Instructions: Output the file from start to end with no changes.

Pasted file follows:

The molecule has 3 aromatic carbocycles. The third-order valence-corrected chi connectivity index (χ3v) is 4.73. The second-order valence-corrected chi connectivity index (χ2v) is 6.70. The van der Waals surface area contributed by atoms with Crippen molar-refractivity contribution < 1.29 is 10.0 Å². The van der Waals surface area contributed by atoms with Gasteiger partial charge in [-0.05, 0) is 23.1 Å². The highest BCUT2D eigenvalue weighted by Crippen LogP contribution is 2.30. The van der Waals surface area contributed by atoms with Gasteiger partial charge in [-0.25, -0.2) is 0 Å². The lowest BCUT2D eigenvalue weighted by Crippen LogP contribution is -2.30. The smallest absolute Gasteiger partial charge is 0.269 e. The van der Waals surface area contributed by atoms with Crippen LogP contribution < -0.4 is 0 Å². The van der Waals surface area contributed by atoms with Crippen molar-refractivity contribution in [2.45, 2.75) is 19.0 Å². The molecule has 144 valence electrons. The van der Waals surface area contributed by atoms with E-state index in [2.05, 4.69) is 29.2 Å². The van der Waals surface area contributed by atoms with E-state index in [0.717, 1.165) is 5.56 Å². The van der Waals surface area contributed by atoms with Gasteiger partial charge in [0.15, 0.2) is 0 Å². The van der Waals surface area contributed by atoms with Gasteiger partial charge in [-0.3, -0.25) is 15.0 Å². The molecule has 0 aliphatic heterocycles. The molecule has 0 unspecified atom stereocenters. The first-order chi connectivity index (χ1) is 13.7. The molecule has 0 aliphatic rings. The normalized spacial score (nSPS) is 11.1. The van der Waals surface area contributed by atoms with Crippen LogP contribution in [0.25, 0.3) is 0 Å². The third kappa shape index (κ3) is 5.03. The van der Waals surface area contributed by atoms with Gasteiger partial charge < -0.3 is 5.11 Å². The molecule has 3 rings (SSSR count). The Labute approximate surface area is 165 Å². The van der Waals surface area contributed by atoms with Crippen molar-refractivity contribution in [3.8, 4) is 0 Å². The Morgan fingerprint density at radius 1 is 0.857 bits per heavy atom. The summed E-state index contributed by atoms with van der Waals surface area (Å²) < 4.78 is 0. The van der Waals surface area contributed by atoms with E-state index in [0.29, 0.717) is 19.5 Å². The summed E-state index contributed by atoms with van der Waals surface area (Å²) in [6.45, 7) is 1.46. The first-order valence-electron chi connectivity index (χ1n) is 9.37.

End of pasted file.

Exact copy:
The molecule has 3 aromatic carbocycles. The third-order valence-corrected chi connectivity index (χ3v) is 4.73. The second-order valence-corrected chi connectivity index (χ2v) is 6.70. The van der Waals surface area contributed by atoms with Crippen molar-refractivity contribution < 1.29 is 10.0 Å². The van der Waals surface area contributed by atoms with Gasteiger partial charge in [-0.05, 0) is 23.1 Å². The highest BCUT2D eigenvalue weighted by Crippen LogP contribution is 2.30. The van der Waals surface area contributed by atoms with Gasteiger partial charge in [-0.25, -0.2) is 0 Å². The lowest BCUT2D eigenvalue weighted by Crippen LogP contribution is -2.30. The smallest absolute Gasteiger partial charge is 0.269 e. The van der Waals surface area contributed by atoms with Crippen LogP contribution < -0.4 is 0 Å². The van der Waals surface area contributed by atoms with Crippen molar-refractivity contribution in [2.45, 2.75) is 19.0 Å². The molecule has 144 valence electrons. The van der Waals surface area contributed by atoms with E-state index in [2.05, 4.69) is 29.2 Å². The van der Waals surface area contributed by atoms with E-state index in [0.717, 1.165) is 5.56 Å². The van der Waals surface area contributed by atoms with Gasteiger partial charge in [0.15, 0.2) is 0 Å². The van der Waals surface area contributed by atoms with Gasteiger partial charge in [-0.3, -0.25) is 15.0 Å². The molecule has 0 aliphatic heterocycles. The molecule has 0 unspecified atom stereocenters. The first-order chi connectivity index (χ1) is 13.7. The molecule has 0 aliphatic rings. The normalized spacial score (nSPS) is 11.1. The van der Waals surface area contributed by atoms with Crippen LogP contribution in [0.25, 0.3) is 0 Å². The third kappa shape index (κ3) is 5.03. The van der Waals surface area contributed by atoms with Gasteiger partial charge < -0.3 is 5.11 Å². The molecule has 3 rings (SSSR count). The Labute approximate surface area is 165 Å². The van der Waals surface area contributed by atoms with Crippen molar-refractivity contribution in [3.8, 4) is 0 Å². The Morgan fingerprint density at radius 1 is 0.857 bits per heavy atom. The summed E-state index contributed by atoms with van der Waals surface area (Å²) < 4.78 is 0. The van der Waals surface area contributed by atoms with E-state index in [0.29, 0.717) is 19.5 Å². The summed E-state index contributed by atoms with van der Waals surface area (Å²) in [6.45, 7) is 1.46. The first-order valence-electron chi connectivity index (χ1n) is 9.37.